Southwestern New Mexico Sights

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Whitewater Canyon Review

U.S. 180 leads northwest about 50 mi from Silver City to Glenwood and Whitewater Canyon —the gateway to the western reaches of the Gila. Return to U.S. 180, and go north 3 mi (just before the very little town of Alma, where you can get some snacks at the Alma Grill or Trading Post), and turn east onto NM 159. Your rewarding destination, about 45 minutes in, on a sometimes one-lane dirt road, is Mogollon (muh-gee-yohn). The gold-mining town, established in the 1880s, was a ghost town for many years but has been revived in the last few decades by a dozen or so residents who live there year-round. A small museum, an art gallery and a gift shop, and a café operate on the weekends. Book a stay at the Silver Creek Inn and you can spend the weekend exploring this interesting relic of the American West, as well as the breathtaking, and huge, Gila National Forest bordering it.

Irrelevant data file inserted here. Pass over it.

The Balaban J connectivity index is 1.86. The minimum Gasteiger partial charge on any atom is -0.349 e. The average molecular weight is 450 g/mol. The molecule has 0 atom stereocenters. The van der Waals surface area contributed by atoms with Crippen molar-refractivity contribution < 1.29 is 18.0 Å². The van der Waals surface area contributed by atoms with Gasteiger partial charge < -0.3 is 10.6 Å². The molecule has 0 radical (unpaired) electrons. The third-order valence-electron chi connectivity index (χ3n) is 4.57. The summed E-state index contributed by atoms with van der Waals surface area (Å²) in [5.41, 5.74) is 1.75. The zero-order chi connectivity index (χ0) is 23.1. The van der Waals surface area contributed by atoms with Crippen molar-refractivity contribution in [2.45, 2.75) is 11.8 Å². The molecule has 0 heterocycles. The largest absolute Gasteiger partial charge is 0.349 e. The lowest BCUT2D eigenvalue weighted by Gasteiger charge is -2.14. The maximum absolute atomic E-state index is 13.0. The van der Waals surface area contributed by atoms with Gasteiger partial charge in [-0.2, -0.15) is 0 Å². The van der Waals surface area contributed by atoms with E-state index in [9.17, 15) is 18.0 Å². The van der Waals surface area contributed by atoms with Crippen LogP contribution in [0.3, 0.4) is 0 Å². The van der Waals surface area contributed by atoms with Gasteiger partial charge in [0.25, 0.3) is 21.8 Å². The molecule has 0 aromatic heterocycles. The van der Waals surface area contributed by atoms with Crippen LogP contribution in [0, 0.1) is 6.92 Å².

Several miles north of the Catwalk on U.S. 180 is the Glenwood State Trout Hatchery. There are picnic tables and a fishing pond with Rocky Mountain bighorn sheep grazing nearby. Catwalk Rd. ; turn east from U.S. 180 and proceed 1/4 mi, 88039. 575/539–2461.

A primary destination here is the splendid Catwalk National Recreation Trail, a 250-foot-long metal walkway drilled into the sides of the massive rock cliffs of the breathtaking Whitewater Canyon—which is only 20 feet wide in places. This is one of the most verdant, beautiful canyons in the state, with the creek and tumbling waterfalls surrounded by gorgeous rocks and shade trees. The Catwalk, first installed as an access route for water lines critical to local gold- and silver-mining operations in the late 1800s, was rebuilt in 1935 for recreation purposes. A number of famous outlaws, including Butch Cassidy and the Wild Bunch, have used the canyon as a hideout because of its remote, and almost inaccessible, location. You need to be in reasonably good physical condition to scramble up some stone stairways, but the 2.2-mi round-trip trail is well-maintained and worth the effort; there is a nice alternate route that is wheelchair accessible. Bring your bathing suit so you can enjoy standing under the waterfalls and splashing in the creek. Admission is $3. Catwalk Rd. ; turn east from U.S. 180 and proceed 5 mi.

    Contact Information

  • Cost: $3
  • Hours: Monument late May–early Sept., daily 8–6; early Sept.–late May, daily 9–4. Visitor center late May–early Sept., daily 8–5; early Sept.–late May, daily 8–4:30
  • Website:
  • Location: Gila National Forest

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